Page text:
This is continuation of my problem

Calculate variance of sum random variables

Suppose random variable $X$ takes 3 values $1, 2, 3$ with probability $\frac{1}{2}$, $\frac{1}{3}$ and $\frac{1}{6}$. Sample 1000 times from $X$ independently and do the following operations. Take a number $T=0$. If 1 comes, add 0.18 with $T$, if 2 comes add 0.05 with $T$ if 3 comes add -0.29 with $T$. Then expected value of $T$ will be 58.33 and variance will be 27.65. Now I want to find the probability $T<50$. For this I tried to use central limit theorem namely I approximated the distribution by Normal $N(58.33,27.65)$. Then integrate the density function of this normal distribution from -infinity to 50 to get the probability. Can we use better approximation than this? Since we know higher moments of $T$, can we somehow use these values?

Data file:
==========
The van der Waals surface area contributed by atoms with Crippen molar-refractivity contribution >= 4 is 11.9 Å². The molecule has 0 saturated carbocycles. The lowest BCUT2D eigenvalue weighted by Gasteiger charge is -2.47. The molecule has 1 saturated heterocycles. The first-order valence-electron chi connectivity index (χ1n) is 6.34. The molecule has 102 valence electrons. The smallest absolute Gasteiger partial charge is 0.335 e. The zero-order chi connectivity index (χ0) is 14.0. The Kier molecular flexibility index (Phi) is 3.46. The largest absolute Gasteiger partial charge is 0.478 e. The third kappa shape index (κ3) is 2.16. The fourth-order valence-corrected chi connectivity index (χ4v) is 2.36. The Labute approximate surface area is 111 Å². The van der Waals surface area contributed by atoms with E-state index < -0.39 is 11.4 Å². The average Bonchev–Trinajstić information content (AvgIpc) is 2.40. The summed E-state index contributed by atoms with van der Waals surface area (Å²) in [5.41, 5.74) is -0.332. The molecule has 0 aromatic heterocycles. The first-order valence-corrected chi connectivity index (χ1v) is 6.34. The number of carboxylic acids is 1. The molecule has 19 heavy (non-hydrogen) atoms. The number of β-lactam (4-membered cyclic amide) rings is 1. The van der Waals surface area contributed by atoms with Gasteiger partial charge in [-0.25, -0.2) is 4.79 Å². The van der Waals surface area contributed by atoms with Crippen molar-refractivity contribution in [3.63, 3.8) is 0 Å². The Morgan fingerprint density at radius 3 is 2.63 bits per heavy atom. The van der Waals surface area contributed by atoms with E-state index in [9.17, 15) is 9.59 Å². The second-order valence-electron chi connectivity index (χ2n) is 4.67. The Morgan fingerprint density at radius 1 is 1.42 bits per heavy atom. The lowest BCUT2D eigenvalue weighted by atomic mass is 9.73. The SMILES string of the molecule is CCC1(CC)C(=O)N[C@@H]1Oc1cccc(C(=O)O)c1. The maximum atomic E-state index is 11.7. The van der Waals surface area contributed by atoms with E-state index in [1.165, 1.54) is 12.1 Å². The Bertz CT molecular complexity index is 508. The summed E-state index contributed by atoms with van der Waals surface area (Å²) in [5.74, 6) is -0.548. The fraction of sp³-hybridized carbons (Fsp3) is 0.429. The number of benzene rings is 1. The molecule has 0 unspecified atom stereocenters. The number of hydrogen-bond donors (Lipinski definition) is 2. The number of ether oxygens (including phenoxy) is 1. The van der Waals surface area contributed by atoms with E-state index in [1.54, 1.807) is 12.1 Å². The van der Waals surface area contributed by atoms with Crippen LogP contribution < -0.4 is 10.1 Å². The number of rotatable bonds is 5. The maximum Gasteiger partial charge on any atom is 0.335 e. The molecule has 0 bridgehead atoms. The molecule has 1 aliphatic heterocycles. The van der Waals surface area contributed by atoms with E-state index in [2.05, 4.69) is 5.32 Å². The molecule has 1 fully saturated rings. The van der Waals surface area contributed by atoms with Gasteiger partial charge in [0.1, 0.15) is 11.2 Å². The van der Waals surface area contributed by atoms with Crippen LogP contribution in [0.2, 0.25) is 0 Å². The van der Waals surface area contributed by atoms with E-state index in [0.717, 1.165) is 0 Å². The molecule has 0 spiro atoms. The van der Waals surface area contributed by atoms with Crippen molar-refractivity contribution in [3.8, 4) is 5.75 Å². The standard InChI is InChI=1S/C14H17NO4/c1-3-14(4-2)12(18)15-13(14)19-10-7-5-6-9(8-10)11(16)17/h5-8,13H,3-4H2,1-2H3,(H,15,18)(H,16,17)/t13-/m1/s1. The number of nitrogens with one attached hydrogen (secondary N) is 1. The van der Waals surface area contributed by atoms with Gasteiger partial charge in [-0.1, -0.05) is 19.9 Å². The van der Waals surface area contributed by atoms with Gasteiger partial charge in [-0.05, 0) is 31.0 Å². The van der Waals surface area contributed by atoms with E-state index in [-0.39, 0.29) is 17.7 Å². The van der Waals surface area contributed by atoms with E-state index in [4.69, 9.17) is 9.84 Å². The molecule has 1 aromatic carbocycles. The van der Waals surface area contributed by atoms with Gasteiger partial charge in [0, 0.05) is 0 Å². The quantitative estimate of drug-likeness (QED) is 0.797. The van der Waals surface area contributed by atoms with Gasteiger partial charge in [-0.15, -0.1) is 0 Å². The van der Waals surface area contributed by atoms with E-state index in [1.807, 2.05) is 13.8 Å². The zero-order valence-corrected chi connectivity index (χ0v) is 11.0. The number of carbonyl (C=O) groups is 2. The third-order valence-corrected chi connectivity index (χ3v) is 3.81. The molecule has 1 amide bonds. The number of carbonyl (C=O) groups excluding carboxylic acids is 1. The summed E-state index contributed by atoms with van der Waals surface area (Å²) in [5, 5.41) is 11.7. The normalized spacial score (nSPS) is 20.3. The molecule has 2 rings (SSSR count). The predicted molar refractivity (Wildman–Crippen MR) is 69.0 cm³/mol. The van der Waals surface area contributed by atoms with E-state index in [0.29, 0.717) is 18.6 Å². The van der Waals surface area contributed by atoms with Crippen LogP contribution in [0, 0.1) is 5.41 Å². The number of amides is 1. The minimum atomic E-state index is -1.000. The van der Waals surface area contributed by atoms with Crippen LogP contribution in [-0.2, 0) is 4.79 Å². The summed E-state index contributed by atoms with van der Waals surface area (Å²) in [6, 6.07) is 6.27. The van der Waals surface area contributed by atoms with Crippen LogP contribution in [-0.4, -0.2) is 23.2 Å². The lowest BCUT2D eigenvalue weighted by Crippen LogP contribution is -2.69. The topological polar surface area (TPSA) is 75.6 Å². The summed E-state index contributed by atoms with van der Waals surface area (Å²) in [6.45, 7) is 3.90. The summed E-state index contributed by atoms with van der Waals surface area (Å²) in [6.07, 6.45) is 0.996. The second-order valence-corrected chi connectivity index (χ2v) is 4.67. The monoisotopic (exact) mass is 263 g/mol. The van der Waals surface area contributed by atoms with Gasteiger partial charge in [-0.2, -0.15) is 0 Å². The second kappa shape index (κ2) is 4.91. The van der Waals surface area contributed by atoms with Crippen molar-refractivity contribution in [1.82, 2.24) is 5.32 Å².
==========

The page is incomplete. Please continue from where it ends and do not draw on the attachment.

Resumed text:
1 Answer 1


You are adding many i.i.d. random variables with nice distribution, so the CLT will work fantastically. If you are after an approximately exact result, you could have a look at the asymptotic expansions mentioned in the comments or FFT.

An other (simple) option is simulation: Here, we draw 100'000 times from the distribution of interest and calculate mean, variance and the probability to be below 50.

R code

one_rv <- function(n = 1000) {
  sum(sample(c(0.18, 0.05, -0.29), size = n, 
             replace = TRUE, prob = c(1/2, 1/3, 1/6)))

many_rv <- replicate(1e5, one_rv())
mean(many_rv)                             # Mean: 58.3512
var(many_rv)                              # Variance: 27.69896
mean(many_rv < 50)                        # Prob < 50 by simulation: 0.056600
pnorm(50, mean = 58.33, sd = sqrt(27.65)) # By normal approx:        0.056579

The probabilities are very close (and both versions are approximations).


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